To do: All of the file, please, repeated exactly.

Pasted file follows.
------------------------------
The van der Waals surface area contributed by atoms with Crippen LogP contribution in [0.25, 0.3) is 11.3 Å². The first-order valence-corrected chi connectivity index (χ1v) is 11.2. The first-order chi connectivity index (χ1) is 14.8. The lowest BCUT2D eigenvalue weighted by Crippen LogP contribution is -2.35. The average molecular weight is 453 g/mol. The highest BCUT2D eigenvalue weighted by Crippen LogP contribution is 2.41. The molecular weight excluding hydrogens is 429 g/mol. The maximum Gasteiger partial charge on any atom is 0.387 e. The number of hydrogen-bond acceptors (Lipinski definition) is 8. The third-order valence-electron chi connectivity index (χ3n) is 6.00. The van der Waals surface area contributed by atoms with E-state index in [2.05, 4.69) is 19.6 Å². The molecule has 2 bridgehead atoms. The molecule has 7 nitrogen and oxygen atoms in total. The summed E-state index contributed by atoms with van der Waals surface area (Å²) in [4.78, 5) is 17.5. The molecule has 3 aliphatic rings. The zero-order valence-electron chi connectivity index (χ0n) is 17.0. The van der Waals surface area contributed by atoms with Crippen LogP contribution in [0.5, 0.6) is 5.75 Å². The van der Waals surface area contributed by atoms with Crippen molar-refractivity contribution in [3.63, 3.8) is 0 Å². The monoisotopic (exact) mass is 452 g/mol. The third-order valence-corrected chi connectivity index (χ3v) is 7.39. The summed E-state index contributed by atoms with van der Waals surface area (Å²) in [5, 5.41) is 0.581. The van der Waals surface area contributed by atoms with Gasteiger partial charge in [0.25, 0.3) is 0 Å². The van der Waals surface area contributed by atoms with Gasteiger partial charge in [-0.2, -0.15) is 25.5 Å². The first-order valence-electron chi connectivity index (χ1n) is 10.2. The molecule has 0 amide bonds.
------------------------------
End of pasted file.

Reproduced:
The van der Waals surface area contributed by atoms with Crippen LogP contribution in [0.25, 0.3) is 11.3 Å². The first-order valence-corrected chi connectivity index (χ1v) is 11.2. The first-order chi connectivity index (χ1) is 14.8. The lowest BCUT2D eigenvalue weighted by Crippen LogP contribution is -2.35. The average molecular weight is 453 g/mol. The highest BCUT2D eigenvalue weighted by Crippen LogP contribution is 2.41. The molecular weight excluding hydrogens is 429 g/mol. The maximum Gasteiger partial charge on any atom is 0.387 e. The number of hydrogen-bond acceptors (Lipinski definition) is 8. The third-order valence-electron chi connectivity index (χ3n) is 6.00. The van der Waals surface area contributed by atoms with E-state index in [2.05, 4.69) is 19.6 Å². The molecule has 2 bridgehead atoms. The molecule has 7 nitrogen and oxygen atoms in total. The summed E-state index contributed by atoms with van der Waals surface area (Å²) in [4.78, 5) is 17.5. The molecule has 3 aliphatic rings. The zero-order valence-electron chi connectivity index (χ0n) is 17.0. The van der Waals surface area contributed by atoms with Crippen LogP contribution in [0.5, 0.6) is 5.75 Å². The van der Waals surface area contributed by atoms with Crippen molar-refractivity contribution in [3.63, 3.8) is 0 Å². The monoisotopic (exact) mass is 452 g/mol. The third-order valence-corrected chi connectivity index (χ3v) is 7.39. The summed E-state index contributed by atoms with van der Waals surface area (Å²) in [5, 5.41) is 0.581. The van der Waals surface area contributed by atoms with Gasteiger partial charge in [0.25, 0.3) is 0 Å². The van der Waals surface area contributed by atoms with Gasteiger partial charge in [-0.2, -0.15) is 25.5 Å². The first-order valence-electron chi connectivity index (χ1n) is 10.2. The molecule has 0 amide bonds.